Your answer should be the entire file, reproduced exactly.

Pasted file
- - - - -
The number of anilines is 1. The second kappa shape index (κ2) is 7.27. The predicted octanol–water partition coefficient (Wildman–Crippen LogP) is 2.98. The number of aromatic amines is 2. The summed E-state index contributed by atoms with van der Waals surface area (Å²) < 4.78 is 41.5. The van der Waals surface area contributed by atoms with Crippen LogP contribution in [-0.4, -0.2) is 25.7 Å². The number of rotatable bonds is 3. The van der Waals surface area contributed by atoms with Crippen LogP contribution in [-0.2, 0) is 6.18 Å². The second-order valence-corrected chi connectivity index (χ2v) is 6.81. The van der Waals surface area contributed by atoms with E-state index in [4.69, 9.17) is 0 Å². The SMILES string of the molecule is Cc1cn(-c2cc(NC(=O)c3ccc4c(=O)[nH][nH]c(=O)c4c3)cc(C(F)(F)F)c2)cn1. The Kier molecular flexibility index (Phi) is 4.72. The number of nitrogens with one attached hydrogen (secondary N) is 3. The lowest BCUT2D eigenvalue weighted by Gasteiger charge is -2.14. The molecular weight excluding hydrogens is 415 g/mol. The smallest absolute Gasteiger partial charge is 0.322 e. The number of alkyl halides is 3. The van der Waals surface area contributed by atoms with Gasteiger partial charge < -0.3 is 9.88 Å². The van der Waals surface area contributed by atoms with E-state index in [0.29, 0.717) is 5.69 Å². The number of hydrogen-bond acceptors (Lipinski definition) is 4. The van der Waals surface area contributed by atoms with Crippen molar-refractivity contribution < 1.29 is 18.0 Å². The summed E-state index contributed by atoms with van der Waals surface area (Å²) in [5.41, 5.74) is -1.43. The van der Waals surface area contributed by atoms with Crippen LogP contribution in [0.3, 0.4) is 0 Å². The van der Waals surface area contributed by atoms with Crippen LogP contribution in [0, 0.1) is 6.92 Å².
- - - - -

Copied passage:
The number of anilines is 1. The second kappa shape index (κ2) is 7.27. The predicted octanol–water partition coefficient (Wildman–Crippen LogP) is 2.98. The number of aromatic amines is 2. The summed E-state index contributed by atoms with van der Waals surface area (Å²) < 4.78 is 41.5. The van der Waals surface area contributed by atoms with Crippen LogP contribution in [-0.4, -0.2) is 25.7 Å². The number of rotatable bonds is 3. The van der Waals surface area contributed by atoms with Crippen LogP contribution in [-0.2, 0) is 6.18 Å². The second-order valence-corrected chi connectivity index (χ2v) is 6.81. The van der Waals surface area contributed by atoms with E-state index in [4.69, 9.17) is 0 Å². The SMILES string of the molecule is Cc1cn(-c2cc(NC(=O)c3ccc4c(=O)[nH][nH]c(=O)c4c3)cc(C(F)(F)F)c2)cn1. The Kier molecular flexibility index (Phi) is 4.72. The number of nitrogens with one attached hydrogen (secondary N) is 3. The lowest BCUT2D eigenvalue weighted by Gasteiger charge is -2.14. The molecular weight excluding hydrogens is 415 g/mol. The smallest absolute Gasteiger partial charge is 0.322 e. The number of alkyl halides is 3. The van der Waals surface area contributed by atoms with Gasteiger partial charge < -0.3 is 9.88 Å². The van der Waals surface area contributed by atoms with E-state index in [0.29, 0.717) is 5.69 Å². The number of hydrogen-bond acceptors (Lipinski definition) is 4. The van der Waals surface area contributed by atoms with Crippen molar-refractivity contribution < 1.29 is 18.0 Å². The summed E-state index contributed by atoms with van der Waals surface area (Å²) in [5.41, 5.74) is -1.43. The van der Waals surface area contributed by atoms with Crippen LogP contribution in [0.3, 0.4) is 0 Å². The van der Waals surface area contributed by atoms with Crippen LogP contribution in [0, 0.1) is 6.92 Å².